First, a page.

Five Venezuelan Dishes You Need to Know About

Five Venezuelan Dishes You Need to Know About

Venezuela is a country rich in history and food culture. And even though current political times are straining the people who call the coastal Latin American country their home, the one thing those people always have to rely on is great company and incredible food.

In Venezuela, food is all about color and flavor. Its dishes are tropical, whimsical, fun, and come heavy with European influences from Spain and Italy. The most important ingredients are the ones grown and farmed locally – namely coconut, banana, seafood, and corn. These five dishes are central to the identity of the Venezuelan people, and will continue to be long after these tough times transition to prosperous ones once again.

Here are 5 can’t miss Venezuelan dishes for foodies.

1 | Asado Negro

Asado is a blanket term which in America could translate best to “barbecue.” It is a term used widely in Latin America and always means something a bit different depending on which Spanish speaking country you hear it in.

Asado Negro, which literally translates to ‘black barbecue,’ takes on a bit of its own meaning in Venezuela. It consists of a perfect eye of round roast cooked in a wine sauce concentrated with colorful flavors and spices. Each Venezuelan family cooks their Asado Negro with their own special blend of spices.

2 | Sopa de tapioca y zanahorias

Latin American soups and stews are among the best the culinary world has to offer, and Sopa de tapioca y zanahorias is no different. It is a tapioka soup that is traditionally infused with boiled and processed carrots to give it its distinctive orange color. The soup is cooked with chicken broth and any number of vegetable such as zucchini, onion, or locally available squash.

It’s a soup that can be served either hot or cold, and represents the boldness in texture, flavor, and color that Venezuelan cuisine is famous for.

3 | Arepas Rellenas de Pollo

If you’ve ever spent time in Latin America, chances are you’ve run into more than a few arepas in your time there. They are the street food of the masses, and fill markets and neighborhoods with the sweet smell of slow-cooked meat and fried, doughy bread. Arepas rellenas de pollo represent the most popular Venezuelan arepa, and should probably be the first thing you plan to eat should you go there.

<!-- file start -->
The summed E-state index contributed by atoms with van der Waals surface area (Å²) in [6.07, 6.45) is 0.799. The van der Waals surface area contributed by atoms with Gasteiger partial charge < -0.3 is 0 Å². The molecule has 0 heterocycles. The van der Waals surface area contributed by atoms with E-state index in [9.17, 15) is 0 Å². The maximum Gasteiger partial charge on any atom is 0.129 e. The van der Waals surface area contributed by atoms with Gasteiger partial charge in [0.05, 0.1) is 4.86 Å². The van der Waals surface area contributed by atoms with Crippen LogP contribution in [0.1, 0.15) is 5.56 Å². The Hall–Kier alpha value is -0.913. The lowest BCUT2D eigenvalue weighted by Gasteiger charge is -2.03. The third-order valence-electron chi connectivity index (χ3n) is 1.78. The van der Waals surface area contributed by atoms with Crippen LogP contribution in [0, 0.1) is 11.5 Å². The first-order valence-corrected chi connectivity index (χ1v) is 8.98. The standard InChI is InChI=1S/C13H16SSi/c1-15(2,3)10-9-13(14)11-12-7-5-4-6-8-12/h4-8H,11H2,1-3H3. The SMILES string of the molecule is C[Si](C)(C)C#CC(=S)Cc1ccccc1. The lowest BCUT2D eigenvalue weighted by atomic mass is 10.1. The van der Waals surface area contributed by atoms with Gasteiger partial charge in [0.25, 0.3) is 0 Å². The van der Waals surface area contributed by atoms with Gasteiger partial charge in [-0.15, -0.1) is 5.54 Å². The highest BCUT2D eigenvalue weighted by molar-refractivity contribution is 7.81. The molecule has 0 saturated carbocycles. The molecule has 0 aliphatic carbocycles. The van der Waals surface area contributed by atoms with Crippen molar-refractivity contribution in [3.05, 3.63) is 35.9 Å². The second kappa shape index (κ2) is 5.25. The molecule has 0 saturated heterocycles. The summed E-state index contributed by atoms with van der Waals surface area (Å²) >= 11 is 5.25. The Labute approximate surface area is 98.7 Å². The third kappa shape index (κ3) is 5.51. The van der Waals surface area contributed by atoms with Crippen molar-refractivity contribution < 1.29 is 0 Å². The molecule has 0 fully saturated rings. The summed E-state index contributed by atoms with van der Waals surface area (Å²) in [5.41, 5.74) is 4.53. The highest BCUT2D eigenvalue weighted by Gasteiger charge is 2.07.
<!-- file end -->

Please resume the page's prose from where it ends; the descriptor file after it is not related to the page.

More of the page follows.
These arepas are made from chicken that has been slow-roasted or boiled, shredded, then cooked in a peppery hot sauce before stuffing the mixture inside a fluffy, fried tortilla. Arepas are usually served with avocado for garnish and a bit of extra color and texture.

4 | Pastel de Chucho

Pastel de chucho made its way to Venezuela via the Caribbean islands of Margarita and Coche. It is a lasagna-like dish that layers potatoes or plantains with fish stew, cheese, and annatto in a casserole dish. The mixture is baked, cooled, and served with a side of fried plantains and rice. And while it has its origins off the shore of Venezuela, the coastal community has made it a part of their culture as well. It is a dish that comes with a certain grandeur and over-the-topness that the Venezuelan people are known for.

5 | Empanadas de Plátano y Queso

Everybody knows an empanada when they see one. These tiny morsels of fried or baked meat-filled goodness are a staple in most Latin American countries, making sure not to leave out Venezuela as one of their most prominent displays of tastiness. But, for those that don’t know, empanadas are small meat and cheese-filled tortillas that are folded over, crimped, and fried until golden brown.

Empanadas de plantains maduro y queso actually use plantains as part of the flour mixture of the tortillas. They give the empanadas a distinct sweetness, which acts well to counteract the gooey saltiness of the cheese that is stuffed inside. Yum.

Listicles, Original Flavor, People and Places, Vidastyle, areas, empanadas, tapioca soup, Venezuelan cuisine, Venezuelan food


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